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Court agrees with SCB that decision to not list wolverine was poorly grounded in science

The wolverine is the largest terrestrial member of the mustelid family. The species is primarily found in boreal regions, but was formerly found throughout montane areas of the western United States. Today, the wolverine population in the lower 48 states numbers only a few hundred individuals. This decline has prompted efforts over two decades to list the species as threatened under the Endangered Species Act. The wolverine is threatened by loss of snow covered habitat that is used for denning and caching of prey.  The wolverine may serve as an umbrella species for a much larger group of taxa that share the wolverine’s habitat and are also threatened by the effect of climate change on snow cover.

US Fish and Wildlife Service (FWS) staff scientists and two independent scientific peer reviews have concluded that these threats qualify the species for listing as threatened. However, in August 2014, FWS leadership overruled these conclusions and withdrew its draft proposal to list the wolverine as threatened. SCB's North America section (SCBNA) and the American Society of Mammalogist (ASM) submitted comments at that time stating that the decision was flawed and did not accurately represent what was known about threats to the species.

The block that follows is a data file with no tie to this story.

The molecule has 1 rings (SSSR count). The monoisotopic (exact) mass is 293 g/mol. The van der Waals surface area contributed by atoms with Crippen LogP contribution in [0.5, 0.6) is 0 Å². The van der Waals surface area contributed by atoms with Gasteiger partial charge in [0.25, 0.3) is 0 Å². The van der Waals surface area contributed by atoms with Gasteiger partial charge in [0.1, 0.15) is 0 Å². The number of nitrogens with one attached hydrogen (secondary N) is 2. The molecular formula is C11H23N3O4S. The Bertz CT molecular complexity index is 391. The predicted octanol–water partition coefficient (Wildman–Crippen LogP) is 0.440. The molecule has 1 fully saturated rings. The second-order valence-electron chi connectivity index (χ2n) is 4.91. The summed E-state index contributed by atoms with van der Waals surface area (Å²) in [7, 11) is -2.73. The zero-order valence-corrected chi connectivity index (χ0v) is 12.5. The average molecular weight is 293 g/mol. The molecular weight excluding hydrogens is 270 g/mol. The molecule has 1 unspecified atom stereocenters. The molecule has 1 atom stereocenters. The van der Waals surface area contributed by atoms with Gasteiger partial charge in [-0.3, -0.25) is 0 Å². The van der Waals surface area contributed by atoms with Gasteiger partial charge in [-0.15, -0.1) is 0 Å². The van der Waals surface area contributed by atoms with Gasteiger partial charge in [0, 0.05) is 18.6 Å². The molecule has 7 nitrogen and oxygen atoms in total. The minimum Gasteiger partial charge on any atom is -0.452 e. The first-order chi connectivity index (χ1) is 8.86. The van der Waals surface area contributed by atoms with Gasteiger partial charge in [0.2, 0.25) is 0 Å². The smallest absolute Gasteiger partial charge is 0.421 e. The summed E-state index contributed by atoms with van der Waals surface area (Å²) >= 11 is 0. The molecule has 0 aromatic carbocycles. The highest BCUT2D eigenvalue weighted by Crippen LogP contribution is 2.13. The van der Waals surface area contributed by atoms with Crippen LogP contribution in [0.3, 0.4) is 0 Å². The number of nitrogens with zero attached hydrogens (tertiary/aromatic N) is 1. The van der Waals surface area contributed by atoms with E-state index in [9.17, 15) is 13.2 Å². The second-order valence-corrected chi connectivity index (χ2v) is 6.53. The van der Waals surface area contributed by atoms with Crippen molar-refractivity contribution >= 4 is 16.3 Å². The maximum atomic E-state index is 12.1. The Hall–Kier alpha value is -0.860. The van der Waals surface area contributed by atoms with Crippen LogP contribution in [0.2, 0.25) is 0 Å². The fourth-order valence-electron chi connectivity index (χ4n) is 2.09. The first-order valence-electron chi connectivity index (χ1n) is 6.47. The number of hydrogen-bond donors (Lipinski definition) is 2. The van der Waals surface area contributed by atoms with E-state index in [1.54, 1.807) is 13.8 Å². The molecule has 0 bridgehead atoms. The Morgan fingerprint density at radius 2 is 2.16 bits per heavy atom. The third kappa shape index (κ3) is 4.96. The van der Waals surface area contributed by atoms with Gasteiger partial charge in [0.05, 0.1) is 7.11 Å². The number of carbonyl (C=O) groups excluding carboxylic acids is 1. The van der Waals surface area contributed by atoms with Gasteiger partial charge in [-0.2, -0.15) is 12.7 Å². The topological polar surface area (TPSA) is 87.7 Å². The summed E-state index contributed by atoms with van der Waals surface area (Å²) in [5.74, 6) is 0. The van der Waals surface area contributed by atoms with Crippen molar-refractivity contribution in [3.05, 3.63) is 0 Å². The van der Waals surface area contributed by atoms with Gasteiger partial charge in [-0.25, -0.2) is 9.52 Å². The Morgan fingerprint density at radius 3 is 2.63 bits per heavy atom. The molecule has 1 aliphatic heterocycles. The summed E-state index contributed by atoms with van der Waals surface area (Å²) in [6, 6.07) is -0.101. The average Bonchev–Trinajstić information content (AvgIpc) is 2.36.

Today, the Montana District Court agreed with objections to the FWS decision, and vacated the decision to not list the wolverine (decision here). As the court concluded:

“No greater level of certainty is needed to see the writing on the wall for this snow-dependent species standing squarely in the path of global climate change. It has taken us twenty years to get to this point. It is the undersigned's view that if there is one thing required of the Service under the ESA, it is to take action at the earliest possible, defensible point in time to protect against the loss of biodiversity within our reach as a nation. For the wolverine, that time is now.”